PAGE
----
“The widening of the gap at younger ages is particularly concerning because of compounding interest. Money invested earlier will have time to grow, but if women's balances are lower than men's in younger life, they will likely remain lower,” says Dr Morrisey.

Additional analysis was carried out to understand the impact of significant hardship withdrawals, first home purchase withdrawals, and savings suspensions using additional data from IRD. Withdrawals and suspensions did not explain the differences - more men were on suspensions and had withdrawn more money. It was noted that data does not capture those who have left paid work and no longer contribute (this is not a savings suspension).

The average KiwiSaver balance as at 31 December 2022 was $27,379, a drop of 5.7% from 2021. This reflects poor financial market conditions over the 2022 year. Balances dropped across all ages, and both genders were impacted.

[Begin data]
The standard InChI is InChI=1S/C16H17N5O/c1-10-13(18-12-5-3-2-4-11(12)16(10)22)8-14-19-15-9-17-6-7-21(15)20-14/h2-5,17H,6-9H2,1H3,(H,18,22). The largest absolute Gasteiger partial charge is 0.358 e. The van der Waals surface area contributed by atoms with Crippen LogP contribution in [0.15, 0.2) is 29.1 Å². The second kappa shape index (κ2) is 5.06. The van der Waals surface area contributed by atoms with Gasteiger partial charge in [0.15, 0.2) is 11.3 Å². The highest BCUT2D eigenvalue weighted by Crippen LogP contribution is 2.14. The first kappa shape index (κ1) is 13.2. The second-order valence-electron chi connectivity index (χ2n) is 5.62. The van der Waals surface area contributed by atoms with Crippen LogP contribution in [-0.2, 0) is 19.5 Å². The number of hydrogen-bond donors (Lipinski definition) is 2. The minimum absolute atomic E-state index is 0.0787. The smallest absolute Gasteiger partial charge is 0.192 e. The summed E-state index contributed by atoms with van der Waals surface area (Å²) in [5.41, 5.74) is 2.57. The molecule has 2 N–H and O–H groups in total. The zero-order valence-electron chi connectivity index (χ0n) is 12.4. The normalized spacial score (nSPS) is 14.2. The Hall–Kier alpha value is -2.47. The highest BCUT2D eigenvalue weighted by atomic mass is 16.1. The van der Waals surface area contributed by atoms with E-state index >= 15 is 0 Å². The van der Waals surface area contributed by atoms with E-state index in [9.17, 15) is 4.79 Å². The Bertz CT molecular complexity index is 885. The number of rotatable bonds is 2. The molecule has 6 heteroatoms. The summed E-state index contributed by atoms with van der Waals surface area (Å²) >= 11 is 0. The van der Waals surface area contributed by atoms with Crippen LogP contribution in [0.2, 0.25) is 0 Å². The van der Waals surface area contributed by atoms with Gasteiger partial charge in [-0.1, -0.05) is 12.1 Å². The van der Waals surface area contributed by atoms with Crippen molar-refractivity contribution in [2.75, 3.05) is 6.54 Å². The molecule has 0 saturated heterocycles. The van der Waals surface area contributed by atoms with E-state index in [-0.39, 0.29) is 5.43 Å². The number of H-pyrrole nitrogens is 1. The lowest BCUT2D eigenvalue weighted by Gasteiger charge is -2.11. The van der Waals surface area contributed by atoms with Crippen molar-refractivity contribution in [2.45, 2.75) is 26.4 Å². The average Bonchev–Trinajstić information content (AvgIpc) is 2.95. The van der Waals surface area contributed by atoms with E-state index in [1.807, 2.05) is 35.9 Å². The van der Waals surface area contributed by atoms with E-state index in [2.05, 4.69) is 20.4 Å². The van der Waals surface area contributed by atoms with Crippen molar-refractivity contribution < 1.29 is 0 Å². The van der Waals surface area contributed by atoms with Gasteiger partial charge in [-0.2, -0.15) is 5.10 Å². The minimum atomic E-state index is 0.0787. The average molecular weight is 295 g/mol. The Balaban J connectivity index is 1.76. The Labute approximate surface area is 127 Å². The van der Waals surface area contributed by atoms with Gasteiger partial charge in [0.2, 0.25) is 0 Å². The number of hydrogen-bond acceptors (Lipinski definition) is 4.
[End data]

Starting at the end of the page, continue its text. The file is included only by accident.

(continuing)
• For males, the average balance fell 3.2% (to $31,496).
  • For females, the average balance fell 7.1% (to $25,144).

The research has also investigated member balances across age and gender by fund type for the first time. It found that more than one third of all funds under management are assets invested in growth funds, this allocation decreases with age.

Men have more assets invested in growth funds, while women have more assets invested in conservative funds. This difference is smaller at younger ages and more pronounced for those nearing age 65, and over 65.